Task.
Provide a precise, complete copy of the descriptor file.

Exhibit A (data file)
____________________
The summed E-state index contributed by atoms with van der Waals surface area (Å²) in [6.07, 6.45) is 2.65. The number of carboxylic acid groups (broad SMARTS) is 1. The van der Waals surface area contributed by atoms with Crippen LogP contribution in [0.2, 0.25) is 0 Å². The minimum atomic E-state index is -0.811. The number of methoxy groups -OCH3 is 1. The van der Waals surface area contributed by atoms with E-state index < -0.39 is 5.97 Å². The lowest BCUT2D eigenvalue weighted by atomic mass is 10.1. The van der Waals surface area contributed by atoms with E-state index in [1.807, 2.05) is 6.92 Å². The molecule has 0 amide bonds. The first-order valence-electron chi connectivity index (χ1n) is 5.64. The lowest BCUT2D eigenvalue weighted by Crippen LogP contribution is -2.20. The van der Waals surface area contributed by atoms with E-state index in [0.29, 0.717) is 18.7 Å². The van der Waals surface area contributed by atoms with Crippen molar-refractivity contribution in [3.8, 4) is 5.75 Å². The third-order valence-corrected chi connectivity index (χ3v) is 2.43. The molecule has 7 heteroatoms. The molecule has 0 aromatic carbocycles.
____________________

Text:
The summed E-state index contributed by atoms with van der Waals surface area (Å²) in [6.07, 6.45) is 2.65. The number of carboxylic acid groups (broad SMARTS) is 1. The van der Waals surface area contributed by atoms with Crippen LogP contribution in [0.2, 0.25) is 0 Å². The minimum atomic E-state index is -0.811. The number of methoxy groups -OCH3 is 1. The van der Waals surface area contributed by atoms with E-state index < -0.39 is 5.97 Å². The lowest BCUT2D eigenvalue weighted by atomic mass is 10.1. The van der Waals surface area contributed by atoms with E-state index in [1.807, 2.05) is 6.92 Å². The molecule has 0 amide bonds. The first-order valence-electron chi connectivity index (χ1n) is 5.64. The lowest BCUT2D eigenvalue weighted by Crippen LogP contribution is -2.20. The van der Waals surface area contributed by atoms with E-state index in [0.29, 0.717) is 18.7 Å². The van der Waals surface area contributed by atoms with Crippen molar-refractivity contribution in [3.8, 4) is 5.75 Å². The third-order valence-corrected chi connectivity index (χ3v) is 2.43. The molecule has 7 heteroatoms. The molecule has 0 aromatic carbocycles.